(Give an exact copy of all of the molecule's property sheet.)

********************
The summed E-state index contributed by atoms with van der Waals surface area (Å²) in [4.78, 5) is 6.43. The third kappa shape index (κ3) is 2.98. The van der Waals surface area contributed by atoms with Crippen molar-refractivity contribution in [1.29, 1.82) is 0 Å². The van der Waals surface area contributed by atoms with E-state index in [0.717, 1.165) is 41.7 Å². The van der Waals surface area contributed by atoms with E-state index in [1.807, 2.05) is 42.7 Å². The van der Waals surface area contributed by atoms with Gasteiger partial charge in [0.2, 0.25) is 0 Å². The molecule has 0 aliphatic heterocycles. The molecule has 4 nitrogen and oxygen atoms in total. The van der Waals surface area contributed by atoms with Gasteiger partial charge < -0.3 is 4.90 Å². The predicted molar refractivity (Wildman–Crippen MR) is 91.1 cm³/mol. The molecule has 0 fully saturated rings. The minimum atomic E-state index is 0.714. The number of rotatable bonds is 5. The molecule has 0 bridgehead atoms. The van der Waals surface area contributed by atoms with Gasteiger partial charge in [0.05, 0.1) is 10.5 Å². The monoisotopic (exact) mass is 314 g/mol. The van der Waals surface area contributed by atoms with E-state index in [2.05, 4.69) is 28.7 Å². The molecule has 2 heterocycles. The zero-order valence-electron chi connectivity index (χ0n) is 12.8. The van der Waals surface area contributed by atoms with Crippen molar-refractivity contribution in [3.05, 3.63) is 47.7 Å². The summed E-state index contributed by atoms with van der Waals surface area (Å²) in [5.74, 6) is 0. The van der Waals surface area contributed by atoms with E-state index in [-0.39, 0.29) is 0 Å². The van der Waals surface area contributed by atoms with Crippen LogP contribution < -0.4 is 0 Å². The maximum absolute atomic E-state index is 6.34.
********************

The summed E-state index contributed by atoms with van der Waals surface area (Å²) in [4.78, 5) is 6.43. The third kappa shape index (κ3) is 2.98. The van der Waals surface area contributed by atoms with Crippen molar-refractivity contribution in [1.29, 1.82) is 0 Å². The van der Waals surface area contributed by atoms with E-state index in [0.717, 1.165) is 41.7 Å². The van der Waals surface area contributed by atoms with E-state index in [1.807, 2.05) is 42.7 Å². The van der Waals surface area contributed by atoms with Gasteiger partial charge in [0.2, 0.25) is 0 Å². The molecule has 0 aliphatic heterocycles. The molecule has 4 nitrogen and oxygen atoms in total. The van der Waals surface area contributed by atoms with Gasteiger partial charge < -0.3 is 4.90 Å². The predicted molar refractivity (Wildman–Crippen MR) is 91.1 cm³/mol. The molecule has 0 fully saturated rings. The minimum atomic E-state index is 0.714. The number of rotatable bonds is 5. The molecule has 0 bridgehead atoms. The van der Waals surface area contributed by atoms with Gasteiger partial charge in [0.05, 0.1) is 10.5 Å². The monoisotopic (exact) mass is 314 g/mol. The van der Waals surface area contributed by atoms with E-state index in [2.05, 4.69) is 28.7 Å². The molecule has 2 heterocycles. The zero-order valence-electron chi connectivity index (χ0n) is 12.8. The van der Waals surface area contributed by atoms with Crippen molar-refractivity contribution in [3.05, 3.63) is 47.7 Å². The summed E-state index contributed by atoms with van der Waals surface area (Å²) in [5.74, 6) is 0. The van der Waals surface area contributed by atoms with E-state index in [-0.39, 0.29) is 0 Å². The van der Waals surface area contributed by atoms with Crippen LogP contribution < -0.4 is 0 Å². The maximum absolute atomic E-state index is 6.34.